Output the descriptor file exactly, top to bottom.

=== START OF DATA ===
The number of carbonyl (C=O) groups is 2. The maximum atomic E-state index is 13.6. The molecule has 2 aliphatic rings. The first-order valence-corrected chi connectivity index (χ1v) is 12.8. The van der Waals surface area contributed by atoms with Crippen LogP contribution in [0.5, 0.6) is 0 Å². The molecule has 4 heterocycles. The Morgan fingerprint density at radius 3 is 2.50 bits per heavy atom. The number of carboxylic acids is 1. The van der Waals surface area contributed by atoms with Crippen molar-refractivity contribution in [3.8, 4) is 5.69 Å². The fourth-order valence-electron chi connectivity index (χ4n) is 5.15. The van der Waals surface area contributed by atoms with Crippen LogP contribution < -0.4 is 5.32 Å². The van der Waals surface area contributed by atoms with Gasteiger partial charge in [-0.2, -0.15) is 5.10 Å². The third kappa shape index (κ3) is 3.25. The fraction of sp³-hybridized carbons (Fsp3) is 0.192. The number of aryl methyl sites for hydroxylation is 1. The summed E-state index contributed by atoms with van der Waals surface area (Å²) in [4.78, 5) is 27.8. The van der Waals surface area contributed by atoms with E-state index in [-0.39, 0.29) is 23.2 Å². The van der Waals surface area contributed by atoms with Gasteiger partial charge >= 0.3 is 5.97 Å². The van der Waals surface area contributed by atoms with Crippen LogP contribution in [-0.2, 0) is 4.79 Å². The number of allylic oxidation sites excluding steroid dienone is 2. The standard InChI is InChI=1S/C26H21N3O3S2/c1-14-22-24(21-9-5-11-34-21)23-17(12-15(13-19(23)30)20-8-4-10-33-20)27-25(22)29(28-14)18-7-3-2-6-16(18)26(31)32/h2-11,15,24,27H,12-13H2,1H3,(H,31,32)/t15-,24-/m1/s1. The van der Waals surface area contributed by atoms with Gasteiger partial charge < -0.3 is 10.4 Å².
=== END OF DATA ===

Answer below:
The number of carbonyl (C=O) groups is 2. The maximum atomic E-state index is 13.6. The molecule has 2 aliphatic rings. The first-order valence-corrected chi connectivity index (χ1v) is 12.8. The van der Waals surface area contributed by atoms with Crippen LogP contribution in [0.5, 0.6) is 0 Å². The molecule has 4 heterocycles. The Morgan fingerprint density at radius 3 is 2.50 bits per heavy atom. The number of carboxylic acids is 1. The van der Waals surface area contributed by atoms with Crippen molar-refractivity contribution in [3.8, 4) is 5.69 Å². The fourth-order valence-electron chi connectivity index (χ4n) is 5.15. The van der Waals surface area contributed by atoms with Crippen LogP contribution < -0.4 is 5.32 Å². The van der Waals surface area contributed by atoms with Gasteiger partial charge in [-0.2, -0.15) is 5.10 Å². The third kappa shape index (κ3) is 3.25. The fraction of sp³-hybridized carbons (Fsp3) is 0.192. The number of aryl methyl sites for hydroxylation is 1. The summed E-state index contributed by atoms with van der Waals surface area (Å²) in [4.78, 5) is 27.8. The van der Waals surface area contributed by atoms with E-state index in [-0.39, 0.29) is 23.2 Å². The van der Waals surface area contributed by atoms with Gasteiger partial charge >= 0.3 is 5.97 Å². The van der Waals surface area contributed by atoms with Crippen LogP contribution in [-0.2, 0) is 4.79 Å². The number of allylic oxidation sites excluding steroid dienone is 2. The standard InChI is InChI=1S/C26H21N3O3S2/c1-14-22-24(21-9-5-11-34-21)23-17(12-15(13-19(23)30)20-8-4-10-33-20)27-25(22)29(28-14)18-7-3-2-6-16(18)26(31)32/h2-11,15,24,27H,12-13H2,1H3,(H,31,32)/t15-,24-/m1/s1. The van der Waals surface area contributed by atoms with Gasteiger partial charge < -0.3 is 10.4 Å².